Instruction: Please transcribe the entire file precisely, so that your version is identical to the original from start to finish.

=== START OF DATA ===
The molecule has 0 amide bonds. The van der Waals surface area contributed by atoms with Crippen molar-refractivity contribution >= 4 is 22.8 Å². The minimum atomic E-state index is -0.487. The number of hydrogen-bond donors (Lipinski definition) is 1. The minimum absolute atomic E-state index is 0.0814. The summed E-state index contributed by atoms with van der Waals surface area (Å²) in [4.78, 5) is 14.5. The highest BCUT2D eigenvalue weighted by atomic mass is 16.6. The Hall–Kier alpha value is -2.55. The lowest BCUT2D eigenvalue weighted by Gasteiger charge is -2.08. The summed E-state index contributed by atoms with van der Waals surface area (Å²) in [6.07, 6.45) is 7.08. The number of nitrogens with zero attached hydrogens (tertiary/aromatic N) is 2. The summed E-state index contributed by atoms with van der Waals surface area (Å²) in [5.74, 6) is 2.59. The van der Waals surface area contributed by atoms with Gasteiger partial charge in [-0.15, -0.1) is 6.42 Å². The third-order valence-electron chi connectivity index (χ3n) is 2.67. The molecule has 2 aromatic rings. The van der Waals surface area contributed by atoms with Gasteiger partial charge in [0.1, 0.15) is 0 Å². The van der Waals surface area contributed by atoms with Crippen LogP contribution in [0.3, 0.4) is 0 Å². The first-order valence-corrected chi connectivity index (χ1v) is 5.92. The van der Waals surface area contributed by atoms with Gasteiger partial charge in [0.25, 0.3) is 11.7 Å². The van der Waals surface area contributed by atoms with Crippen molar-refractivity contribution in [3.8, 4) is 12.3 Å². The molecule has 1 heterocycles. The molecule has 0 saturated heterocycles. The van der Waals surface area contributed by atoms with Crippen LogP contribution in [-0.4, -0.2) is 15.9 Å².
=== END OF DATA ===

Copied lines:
The molecule has 0 amide bonds. The van der Waals surface area contributed by atoms with Crippen molar-refractivity contribution >= 4 is 22.8 Å². The minimum atomic E-state index is -0.487. The number of hydrogen-bond donors (Lipinski definition) is 1. The minimum absolute atomic E-state index is 0.0814. The summed E-state index contributed by atoms with van der Waals surface area (Å²) in [4.78, 5) is 14.5. The highest BCUT2D eigenvalue weighted by atomic mass is 16.6. The Hall–Kier alpha value is -2.55. The lowest BCUT2D eigenvalue weighted by Gasteiger charge is -2.08. The summed E-state index contributed by atoms with van der Waals surface area (Å²) in [6.07, 6.45) is 7.08. The number of nitrogens with zero attached hydrogens (tertiary/aromatic N) is 2. The summed E-state index contributed by atoms with van der Waals surface area (Å²) in [5.74, 6) is 2.59. The van der Waals surface area contributed by atoms with Gasteiger partial charge in [-0.15, -0.1) is 6.42 Å². The third-order valence-electron chi connectivity index (χ3n) is 2.67. The molecule has 2 aromatic rings. The van der Waals surface area contributed by atoms with Gasteiger partial charge in [0.1, 0.15) is 0 Å². The van der Waals surface area contributed by atoms with Crippen LogP contribution in [0.3, 0.4) is 0 Å². The first-order valence-corrected chi connectivity index (χ1v) is 5.92. The van der Waals surface area contributed by atoms with Gasteiger partial charge in [0.25, 0.3) is 11.7 Å². The van der Waals surface area contributed by atoms with Crippen molar-refractivity contribution in [3.8, 4) is 12.3 Å². The molecule has 1 heterocycles. The molecule has 0 saturated heterocycles. The van der Waals surface area contributed by atoms with Crippen LogP contribution in [-0.4, -0.2) is 15.9 Å².